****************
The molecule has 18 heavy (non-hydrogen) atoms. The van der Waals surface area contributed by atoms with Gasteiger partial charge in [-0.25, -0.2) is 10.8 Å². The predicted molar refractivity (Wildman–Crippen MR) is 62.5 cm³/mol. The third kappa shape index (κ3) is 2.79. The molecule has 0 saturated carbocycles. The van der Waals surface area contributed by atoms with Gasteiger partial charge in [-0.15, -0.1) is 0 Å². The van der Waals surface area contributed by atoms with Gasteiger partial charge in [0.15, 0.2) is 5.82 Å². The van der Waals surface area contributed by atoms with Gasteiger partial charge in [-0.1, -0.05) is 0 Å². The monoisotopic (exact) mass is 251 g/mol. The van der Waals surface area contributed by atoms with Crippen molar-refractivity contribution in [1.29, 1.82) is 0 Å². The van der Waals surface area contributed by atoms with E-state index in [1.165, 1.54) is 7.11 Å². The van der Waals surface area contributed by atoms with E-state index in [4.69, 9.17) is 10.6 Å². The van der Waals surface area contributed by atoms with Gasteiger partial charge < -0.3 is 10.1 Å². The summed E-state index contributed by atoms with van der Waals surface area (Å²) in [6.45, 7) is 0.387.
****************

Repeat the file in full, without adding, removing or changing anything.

The molecule has 18 heavy (non-hydrogen) atoms. The van der Waals surface area contributed by atoms with Gasteiger partial charge in [-0.25, -0.2) is 10.8 Å². The predicted molar refractivity (Wildman–Crippen MR) is 62.5 cm³/mol. The third kappa shape index (κ3) is 2.79. The molecule has 0 saturated carbocycles. The van der Waals surface area contributed by atoms with Gasteiger partial charge in [-0.15, -0.1) is 0 Å². The van der Waals surface area contributed by atoms with Gasteiger partial charge in [0.15, 0.2) is 5.82 Å². The van der Waals surface area contributed by atoms with Gasteiger partial charge in [-0.1, -0.05) is 0 Å². The monoisotopic (exact) mass is 251 g/mol. The van der Waals surface area contributed by atoms with Crippen molar-refractivity contribution in [1.29, 1.82) is 0 Å². The van der Waals surface area contributed by atoms with E-state index in [1.165, 1.54) is 7.11 Å². The van der Waals surface area contributed by atoms with E-state index in [4.69, 9.17) is 10.6 Å². The van der Waals surface area contributed by atoms with Gasteiger partial charge < -0.3 is 10.1 Å². The summed E-state index contributed by atoms with van der Waals surface area (Å²) in [6.45, 7) is 0.387.